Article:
What makes insider cyber threats so effective?  Simply, we have met the enemy and he is us: The insider has legitimate electronic access, has physical access that can circumvent perimeter defenses, knows our vulnerabilities, and knows the value of our assets.  

So how does the characteristics attributed to APTs above apply to insider threats? Here is a blow-by-blow comparison:

  1. Go anywhere and are impossible to stop. Because of the inside knowledge and access, insider threats are relatively unencumbered, even using personal relationships on unknowing colleagues to get access and resources. And because they are often security professionals, they often have the capabilities comparable to the skilled outside threats.
  2. Target specific resources. Insider threats often are disgruntled employees and choose specific targets that are the most valuable, make specific statements or cause the most damage. The insider Shamoon attack that wiped 30,000 hard disks achieved all three.
  3. Are advanced.  This is the most interesting in the list. Where a successful outside threat needs to be “advanced” to get past barriers in defenses, the insider replaces advanced skills with insider access and knowledge.  Some of the most famous insider cyber attacks weren’t sophisticated, only persistent with the necessary access.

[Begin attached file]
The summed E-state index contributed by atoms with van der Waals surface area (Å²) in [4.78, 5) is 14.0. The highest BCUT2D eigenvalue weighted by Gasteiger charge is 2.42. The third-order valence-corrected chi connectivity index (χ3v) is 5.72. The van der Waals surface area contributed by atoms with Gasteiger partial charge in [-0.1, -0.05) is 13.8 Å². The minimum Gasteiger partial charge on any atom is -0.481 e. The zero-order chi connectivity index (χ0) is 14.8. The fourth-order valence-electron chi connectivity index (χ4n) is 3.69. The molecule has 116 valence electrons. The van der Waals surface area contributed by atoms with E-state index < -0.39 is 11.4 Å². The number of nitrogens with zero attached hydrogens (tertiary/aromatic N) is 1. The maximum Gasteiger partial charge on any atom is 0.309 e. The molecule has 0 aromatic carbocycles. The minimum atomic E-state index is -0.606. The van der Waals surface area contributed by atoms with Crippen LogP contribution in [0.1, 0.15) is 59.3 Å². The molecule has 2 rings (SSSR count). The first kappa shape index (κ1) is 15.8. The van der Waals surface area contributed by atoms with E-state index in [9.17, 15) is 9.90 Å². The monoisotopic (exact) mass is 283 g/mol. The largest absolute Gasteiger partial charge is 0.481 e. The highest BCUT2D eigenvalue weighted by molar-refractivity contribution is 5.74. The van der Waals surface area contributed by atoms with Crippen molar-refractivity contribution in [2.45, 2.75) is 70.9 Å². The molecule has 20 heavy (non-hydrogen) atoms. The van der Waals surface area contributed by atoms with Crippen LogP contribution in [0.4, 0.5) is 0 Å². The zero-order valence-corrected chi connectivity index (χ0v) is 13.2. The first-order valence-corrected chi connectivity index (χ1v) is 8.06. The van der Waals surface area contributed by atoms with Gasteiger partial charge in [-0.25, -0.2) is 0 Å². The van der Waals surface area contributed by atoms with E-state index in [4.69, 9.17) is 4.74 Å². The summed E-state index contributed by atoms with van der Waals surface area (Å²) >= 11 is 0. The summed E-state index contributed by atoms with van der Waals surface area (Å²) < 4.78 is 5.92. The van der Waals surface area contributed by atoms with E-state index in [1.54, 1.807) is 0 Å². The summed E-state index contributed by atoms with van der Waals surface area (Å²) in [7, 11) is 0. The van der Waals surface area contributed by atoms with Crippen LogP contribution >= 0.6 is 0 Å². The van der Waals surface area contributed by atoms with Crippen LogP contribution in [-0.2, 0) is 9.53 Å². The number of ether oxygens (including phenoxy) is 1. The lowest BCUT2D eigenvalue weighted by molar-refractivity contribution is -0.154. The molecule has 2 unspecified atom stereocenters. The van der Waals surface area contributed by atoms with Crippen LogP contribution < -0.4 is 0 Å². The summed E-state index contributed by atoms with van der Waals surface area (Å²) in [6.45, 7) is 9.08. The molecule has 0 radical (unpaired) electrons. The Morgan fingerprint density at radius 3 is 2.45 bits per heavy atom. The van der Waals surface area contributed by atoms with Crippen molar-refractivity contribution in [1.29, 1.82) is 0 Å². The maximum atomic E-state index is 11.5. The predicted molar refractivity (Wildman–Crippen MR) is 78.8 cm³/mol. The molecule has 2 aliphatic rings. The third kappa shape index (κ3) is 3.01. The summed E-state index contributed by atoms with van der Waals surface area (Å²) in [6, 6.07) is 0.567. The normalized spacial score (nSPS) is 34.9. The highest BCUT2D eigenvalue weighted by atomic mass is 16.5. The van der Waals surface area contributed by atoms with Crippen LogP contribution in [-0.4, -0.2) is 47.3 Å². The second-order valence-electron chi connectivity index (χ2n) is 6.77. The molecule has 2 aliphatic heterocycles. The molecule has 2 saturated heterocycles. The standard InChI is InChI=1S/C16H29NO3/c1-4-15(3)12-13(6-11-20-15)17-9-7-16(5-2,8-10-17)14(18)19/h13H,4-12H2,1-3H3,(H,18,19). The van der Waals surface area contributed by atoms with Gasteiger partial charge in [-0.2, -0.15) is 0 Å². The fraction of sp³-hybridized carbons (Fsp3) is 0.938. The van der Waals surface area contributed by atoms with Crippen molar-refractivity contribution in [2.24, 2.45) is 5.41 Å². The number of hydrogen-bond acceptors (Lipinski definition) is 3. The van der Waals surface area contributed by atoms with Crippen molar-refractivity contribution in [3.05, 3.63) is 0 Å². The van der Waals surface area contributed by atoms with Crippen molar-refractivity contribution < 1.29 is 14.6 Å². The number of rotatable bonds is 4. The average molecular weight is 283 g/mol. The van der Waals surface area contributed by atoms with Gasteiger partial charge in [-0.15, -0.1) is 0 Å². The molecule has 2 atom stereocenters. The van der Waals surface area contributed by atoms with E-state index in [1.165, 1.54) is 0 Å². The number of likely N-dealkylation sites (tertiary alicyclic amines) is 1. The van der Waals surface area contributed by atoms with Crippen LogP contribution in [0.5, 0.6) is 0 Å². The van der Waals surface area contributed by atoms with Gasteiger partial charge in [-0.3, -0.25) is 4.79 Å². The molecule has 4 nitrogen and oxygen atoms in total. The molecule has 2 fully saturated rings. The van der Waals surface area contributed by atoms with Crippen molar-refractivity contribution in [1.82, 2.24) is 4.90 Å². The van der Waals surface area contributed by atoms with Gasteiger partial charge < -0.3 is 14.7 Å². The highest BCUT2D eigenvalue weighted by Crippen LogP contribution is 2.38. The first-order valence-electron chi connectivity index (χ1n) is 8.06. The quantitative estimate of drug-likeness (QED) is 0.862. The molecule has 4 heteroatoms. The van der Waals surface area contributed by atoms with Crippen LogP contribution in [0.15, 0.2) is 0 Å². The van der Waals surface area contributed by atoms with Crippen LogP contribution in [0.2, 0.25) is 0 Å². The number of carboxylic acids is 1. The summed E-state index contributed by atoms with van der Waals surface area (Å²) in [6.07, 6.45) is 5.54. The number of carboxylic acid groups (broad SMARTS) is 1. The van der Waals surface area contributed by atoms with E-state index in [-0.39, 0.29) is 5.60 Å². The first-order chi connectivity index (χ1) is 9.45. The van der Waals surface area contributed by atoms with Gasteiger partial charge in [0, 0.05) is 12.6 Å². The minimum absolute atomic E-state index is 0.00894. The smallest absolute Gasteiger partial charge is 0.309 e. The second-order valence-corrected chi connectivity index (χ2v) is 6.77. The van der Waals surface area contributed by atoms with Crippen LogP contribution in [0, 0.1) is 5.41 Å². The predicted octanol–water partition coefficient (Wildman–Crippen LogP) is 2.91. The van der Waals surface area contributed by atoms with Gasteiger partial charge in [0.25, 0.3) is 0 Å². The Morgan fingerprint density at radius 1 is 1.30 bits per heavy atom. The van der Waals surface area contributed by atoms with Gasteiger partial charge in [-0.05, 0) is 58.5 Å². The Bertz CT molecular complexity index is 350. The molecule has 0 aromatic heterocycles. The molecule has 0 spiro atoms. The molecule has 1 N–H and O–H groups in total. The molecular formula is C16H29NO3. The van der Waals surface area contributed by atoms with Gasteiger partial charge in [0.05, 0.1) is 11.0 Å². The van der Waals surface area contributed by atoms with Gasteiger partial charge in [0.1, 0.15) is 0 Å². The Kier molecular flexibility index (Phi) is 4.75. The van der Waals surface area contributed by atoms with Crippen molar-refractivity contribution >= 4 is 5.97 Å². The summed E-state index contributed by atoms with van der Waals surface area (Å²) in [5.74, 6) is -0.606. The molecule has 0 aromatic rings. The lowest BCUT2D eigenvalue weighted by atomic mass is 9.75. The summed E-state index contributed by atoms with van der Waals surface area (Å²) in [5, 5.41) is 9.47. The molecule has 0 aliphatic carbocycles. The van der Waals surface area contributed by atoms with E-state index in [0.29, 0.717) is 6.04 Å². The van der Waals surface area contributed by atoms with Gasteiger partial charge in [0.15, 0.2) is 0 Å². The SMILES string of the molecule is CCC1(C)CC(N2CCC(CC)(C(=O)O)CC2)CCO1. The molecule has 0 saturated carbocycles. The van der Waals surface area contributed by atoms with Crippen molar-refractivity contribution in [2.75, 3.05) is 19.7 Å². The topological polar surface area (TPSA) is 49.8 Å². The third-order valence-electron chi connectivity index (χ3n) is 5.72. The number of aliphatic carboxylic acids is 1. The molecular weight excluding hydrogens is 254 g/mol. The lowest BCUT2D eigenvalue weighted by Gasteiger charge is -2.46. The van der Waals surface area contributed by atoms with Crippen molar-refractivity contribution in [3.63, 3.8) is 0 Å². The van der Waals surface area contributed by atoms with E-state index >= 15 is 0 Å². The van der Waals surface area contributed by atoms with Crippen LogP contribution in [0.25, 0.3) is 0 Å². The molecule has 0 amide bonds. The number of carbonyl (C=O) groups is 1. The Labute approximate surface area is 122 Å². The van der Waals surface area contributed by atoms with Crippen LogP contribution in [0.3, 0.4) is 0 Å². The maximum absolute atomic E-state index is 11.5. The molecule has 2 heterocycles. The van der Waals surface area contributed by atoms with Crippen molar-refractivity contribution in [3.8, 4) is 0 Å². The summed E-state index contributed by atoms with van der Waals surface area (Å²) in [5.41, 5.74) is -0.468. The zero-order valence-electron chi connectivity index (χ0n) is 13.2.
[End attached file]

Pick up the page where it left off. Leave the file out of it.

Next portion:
4. Are “persistent.” Not all advanced threats are persistent –it depends on their objectives. Same with insider threats.  But if either of the threats chooses to be persistent, they can without difficulty – again with the insider using inside knowledge and access instead advanced skills. Interestingly, persistent threats, whether inside or out, are risk averse, because being caught will end their activity.  This is very different than hit-and-run threats that are indifferent to being caught or even wanting to be discovered once the damage is done.
  5. Are perpetrated by nation states and organized crime syndicates.  Just as for advanced threats, insider threats have many possible motivations, possibly coordinating with an outside threat for payment or increase effectiveness.  Advanced threats require high-end offensive resources that are available from nation states (next item), where insiders don’t need advanced exploits but will coordinate with larger players to access monetary or dissemination resources.
  6. Require large resources and long durations. Similar to the last point, insiders require less time, skill and resources because they have unique knowledge and access.  Therefore, this item appears less true historically for insider threats than any other characteristic.